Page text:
This past Friday morning was a busy one for popular indie-rock locals Donora: a live broadcast on WDVE's Coffeehouse, followed by an interview and videotaping for the Trib. Now siblings Jake and Casey Hanner, and bassist Jake Churton are seated in Lawrenceville's Crazy Mocha. Here, just a couple of months ago, they came to an understanding with Pittsburgh-based Rostrum Records, which is releasing the band's full-length debut this weekend.
Not only is Donora a new flavor for the mainly hip-hop and pop-oriented label (home to Wiz Khalifa and S. Money), it's a new business scenario for the label as well: The band already had an album in the can. "We didn't want to delay our CD coming out, and they didn't want to delay anything," says Casey, Donora's vocalist. "We're sort of working on the fly." After some informal negotiations, Rostrum's putting its promotional muscle behind the disc Donora recorded at the North Hills studio owned by the Hanners' father, notable country musician Dave Hanner.
Donora has been on a fast track since making a splash on the local scene less than three years ago. With absurdly catchy melodies, Casey's unique vocal style (sort of like a cheerleading Karen O) and a polished, multidimensional sound, Donora soon drew an enthusiastic audience and became a much sought-after opening act, first on small local bills, and then on national shows.
The Hanners grew up in the North Hills, in an environment where playing music was normal. "My best friend growing up, her dad was also a musician," says Casey, "so I'd just be back and forth between these houses, and the dads would be home all day working in their studios, recording music." Jake studied recording technology for several years, but credits most of what he knows from working with his dad. When Casey started playing solo acoustic shows, Jake began developing pre-recorded musical parts he could trigger from an electronic drum pad, while also playing live drums and singing backup.
Bassist Jake Churton crossed paths with the Hanners while recording at their dad's studio with another local band. Far from simply plonking down the low notes, Churton's bass is often the band's lead melody instrument -- something along the lines of John Entwistle. "I realized they were working on their own parts so hard, they weren't listening to what I was doing," says Churton, which allowed him to experiment. "The chances of finding something cool greatly increased."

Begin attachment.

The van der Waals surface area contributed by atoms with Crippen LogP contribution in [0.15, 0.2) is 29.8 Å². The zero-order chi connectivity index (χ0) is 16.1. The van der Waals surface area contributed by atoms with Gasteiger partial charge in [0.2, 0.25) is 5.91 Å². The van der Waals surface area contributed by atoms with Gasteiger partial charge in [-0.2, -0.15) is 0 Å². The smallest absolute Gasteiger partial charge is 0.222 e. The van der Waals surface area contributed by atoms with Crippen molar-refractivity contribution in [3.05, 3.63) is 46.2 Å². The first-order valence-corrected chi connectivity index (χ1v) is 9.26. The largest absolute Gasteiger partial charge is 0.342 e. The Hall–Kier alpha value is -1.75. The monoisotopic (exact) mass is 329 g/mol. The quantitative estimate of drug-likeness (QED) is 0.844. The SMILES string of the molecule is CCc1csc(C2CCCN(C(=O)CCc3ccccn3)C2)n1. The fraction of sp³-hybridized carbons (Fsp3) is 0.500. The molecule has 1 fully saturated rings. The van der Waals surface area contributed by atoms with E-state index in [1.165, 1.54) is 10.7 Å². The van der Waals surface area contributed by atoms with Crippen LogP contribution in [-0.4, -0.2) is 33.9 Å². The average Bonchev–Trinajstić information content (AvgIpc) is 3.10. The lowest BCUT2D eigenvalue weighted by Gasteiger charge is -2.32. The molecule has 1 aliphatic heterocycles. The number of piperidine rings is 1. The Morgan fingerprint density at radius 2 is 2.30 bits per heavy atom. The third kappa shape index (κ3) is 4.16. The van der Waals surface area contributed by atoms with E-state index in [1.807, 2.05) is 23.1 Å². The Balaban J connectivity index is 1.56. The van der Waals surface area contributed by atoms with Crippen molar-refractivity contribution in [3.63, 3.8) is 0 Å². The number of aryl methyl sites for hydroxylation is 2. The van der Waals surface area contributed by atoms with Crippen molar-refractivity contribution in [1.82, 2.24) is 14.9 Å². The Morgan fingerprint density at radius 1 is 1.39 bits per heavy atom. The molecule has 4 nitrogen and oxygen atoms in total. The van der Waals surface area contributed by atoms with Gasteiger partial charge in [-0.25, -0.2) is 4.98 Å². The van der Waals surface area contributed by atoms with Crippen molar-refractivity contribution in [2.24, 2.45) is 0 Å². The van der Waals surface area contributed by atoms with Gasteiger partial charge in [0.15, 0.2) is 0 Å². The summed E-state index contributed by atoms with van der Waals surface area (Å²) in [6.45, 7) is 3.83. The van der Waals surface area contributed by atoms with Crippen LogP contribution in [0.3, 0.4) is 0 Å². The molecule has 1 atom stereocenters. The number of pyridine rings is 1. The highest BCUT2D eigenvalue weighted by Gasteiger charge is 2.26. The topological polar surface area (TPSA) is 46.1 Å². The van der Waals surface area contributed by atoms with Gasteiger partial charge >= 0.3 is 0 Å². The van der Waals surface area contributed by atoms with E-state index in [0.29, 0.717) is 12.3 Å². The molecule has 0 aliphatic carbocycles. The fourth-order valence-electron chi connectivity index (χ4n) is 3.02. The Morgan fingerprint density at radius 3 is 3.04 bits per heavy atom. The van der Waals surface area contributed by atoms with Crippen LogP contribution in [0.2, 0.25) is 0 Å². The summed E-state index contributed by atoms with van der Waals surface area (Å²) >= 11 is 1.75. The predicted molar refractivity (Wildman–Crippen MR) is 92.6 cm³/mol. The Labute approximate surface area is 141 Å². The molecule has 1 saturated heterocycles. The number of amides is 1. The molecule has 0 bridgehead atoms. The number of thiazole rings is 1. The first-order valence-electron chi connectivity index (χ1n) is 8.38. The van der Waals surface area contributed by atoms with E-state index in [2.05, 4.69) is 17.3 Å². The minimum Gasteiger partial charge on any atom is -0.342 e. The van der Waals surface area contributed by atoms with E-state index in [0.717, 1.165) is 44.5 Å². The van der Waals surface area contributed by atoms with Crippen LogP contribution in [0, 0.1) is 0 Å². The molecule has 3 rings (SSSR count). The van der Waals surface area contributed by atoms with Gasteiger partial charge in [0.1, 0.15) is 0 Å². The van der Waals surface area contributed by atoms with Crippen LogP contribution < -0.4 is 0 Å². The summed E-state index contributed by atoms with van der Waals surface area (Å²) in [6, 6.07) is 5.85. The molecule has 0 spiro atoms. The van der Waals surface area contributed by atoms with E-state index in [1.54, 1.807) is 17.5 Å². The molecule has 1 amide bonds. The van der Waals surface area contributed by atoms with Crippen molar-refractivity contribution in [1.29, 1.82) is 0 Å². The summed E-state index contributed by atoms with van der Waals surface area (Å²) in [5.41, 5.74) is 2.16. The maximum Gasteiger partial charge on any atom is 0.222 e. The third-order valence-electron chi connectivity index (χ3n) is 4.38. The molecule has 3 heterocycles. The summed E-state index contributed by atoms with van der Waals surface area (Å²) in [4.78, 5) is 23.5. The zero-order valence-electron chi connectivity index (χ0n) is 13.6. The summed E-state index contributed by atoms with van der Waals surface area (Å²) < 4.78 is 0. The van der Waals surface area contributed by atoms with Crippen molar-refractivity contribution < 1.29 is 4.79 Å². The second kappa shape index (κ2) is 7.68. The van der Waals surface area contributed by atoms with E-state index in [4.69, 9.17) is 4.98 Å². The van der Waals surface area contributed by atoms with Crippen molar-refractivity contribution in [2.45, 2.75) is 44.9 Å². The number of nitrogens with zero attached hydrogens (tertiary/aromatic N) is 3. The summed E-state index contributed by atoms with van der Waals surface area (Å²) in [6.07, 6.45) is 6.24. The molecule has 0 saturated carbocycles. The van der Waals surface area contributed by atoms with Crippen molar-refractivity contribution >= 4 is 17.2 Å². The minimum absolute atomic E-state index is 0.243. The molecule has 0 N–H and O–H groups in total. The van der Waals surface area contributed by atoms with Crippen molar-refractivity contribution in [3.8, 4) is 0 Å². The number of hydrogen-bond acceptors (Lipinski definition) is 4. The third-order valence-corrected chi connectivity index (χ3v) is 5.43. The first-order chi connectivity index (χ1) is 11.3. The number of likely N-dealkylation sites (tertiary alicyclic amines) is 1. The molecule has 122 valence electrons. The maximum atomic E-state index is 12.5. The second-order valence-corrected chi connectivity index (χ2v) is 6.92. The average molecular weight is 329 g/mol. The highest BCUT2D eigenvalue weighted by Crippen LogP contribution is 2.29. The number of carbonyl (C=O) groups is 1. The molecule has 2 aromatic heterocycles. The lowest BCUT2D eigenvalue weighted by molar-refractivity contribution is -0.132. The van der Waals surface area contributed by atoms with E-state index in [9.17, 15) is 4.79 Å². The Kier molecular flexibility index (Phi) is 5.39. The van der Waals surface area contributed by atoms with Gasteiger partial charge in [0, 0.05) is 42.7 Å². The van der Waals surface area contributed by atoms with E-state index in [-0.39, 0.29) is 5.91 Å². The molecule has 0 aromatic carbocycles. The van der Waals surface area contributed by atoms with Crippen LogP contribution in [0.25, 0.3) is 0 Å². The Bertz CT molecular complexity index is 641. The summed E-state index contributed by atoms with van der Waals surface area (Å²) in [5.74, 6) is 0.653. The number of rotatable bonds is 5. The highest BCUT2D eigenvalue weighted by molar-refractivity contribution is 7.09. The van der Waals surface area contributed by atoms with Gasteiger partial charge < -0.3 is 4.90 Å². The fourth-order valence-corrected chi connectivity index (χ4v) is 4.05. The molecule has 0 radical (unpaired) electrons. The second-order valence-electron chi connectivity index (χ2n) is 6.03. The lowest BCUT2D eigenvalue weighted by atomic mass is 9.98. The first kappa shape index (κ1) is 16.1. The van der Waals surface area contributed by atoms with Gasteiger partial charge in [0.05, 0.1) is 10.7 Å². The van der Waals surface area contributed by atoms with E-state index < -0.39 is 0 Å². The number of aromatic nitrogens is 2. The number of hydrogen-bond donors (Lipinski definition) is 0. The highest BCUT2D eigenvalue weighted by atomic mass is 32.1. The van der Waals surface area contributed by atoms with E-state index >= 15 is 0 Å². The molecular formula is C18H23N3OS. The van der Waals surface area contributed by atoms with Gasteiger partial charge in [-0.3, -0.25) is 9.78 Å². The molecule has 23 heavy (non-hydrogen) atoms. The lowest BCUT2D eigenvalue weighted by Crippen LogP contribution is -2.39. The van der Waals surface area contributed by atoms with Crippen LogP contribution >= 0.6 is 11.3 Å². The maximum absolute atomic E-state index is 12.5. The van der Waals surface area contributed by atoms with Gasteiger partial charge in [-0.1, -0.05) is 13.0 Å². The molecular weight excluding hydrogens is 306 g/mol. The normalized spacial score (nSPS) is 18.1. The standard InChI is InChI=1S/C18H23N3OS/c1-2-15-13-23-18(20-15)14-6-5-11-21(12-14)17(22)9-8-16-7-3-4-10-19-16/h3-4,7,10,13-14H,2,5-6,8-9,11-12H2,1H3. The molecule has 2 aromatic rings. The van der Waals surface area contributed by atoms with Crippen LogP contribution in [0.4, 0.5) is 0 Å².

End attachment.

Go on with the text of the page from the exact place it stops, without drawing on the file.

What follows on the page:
Long before Rostrum arrived on the scene, Donora had released EPs that hewed closely to its live sound, hit the road a bit and scored a few music-biz successes, licensing music to promotional videos, small films and even the BBC. And, of course, the band had cut its debut album.
Much of Donora's debut will be familiar to local audiences -- the frenetic "Weekend Tongue" and "Shak'ida," and the wordless refrain of "The Chorus" are live staples. But there are also a couple of surprises: the brand-new "I Think I Like You," written for a film licensing deal that didn't materialize, and the slow, wistful closer "London," an older song of Casey's. "Basically, I took the melody from that song -- took the vocal track and the click -- and then wrote new chords," says Jake. Indeed, the thing listeners are most likely to remark about the record is its full arrangements, with layers of overdubbed guitars reminiscent of The Cure's poppier moments, and other darker textures inspired by the likes of Sigur Rós and Radiohead.
Just don't ask them what the hell a "shak'ida" is. "For me, I guess the sound of a word is way more important than the meaning behind it, lyric-wise," says Casey. "Just the rhythm and the sounds of the words is what I like, and what I listen to in songs."
Whatever they're singing about, plenty of people are listening. While Donora's at Crazy Mocha, Rostrum's Dani Buncher stops by to pick up a case of CDs. She cracks open the shrinkwrap and nods approvingly at the album's artwork, based on an elaborate diorama the band created. "It looked like a tiny city was being built in the middle of the living room," Churton says.
That kind of hands-on labor and artistic independence can be hard to let go of, even though the band is happy to hand over some business matters to Rostrum. "We've been doing it for awhile, and it kind of becomes addicting," Jake says. "They completely understand that though -- they've been letting us ease into that idea," he says, smiling.
He adds, "I just want the opportunity to go to work."
Donora CD Release with Meeting of Important People, Lohio and Br'er Fox. 8:30 p.m. Fri., Dec. 19. Rex Theatre, 1602 E. Carson St., South Side. $5. 412-381-6811 or www.rextheatre.com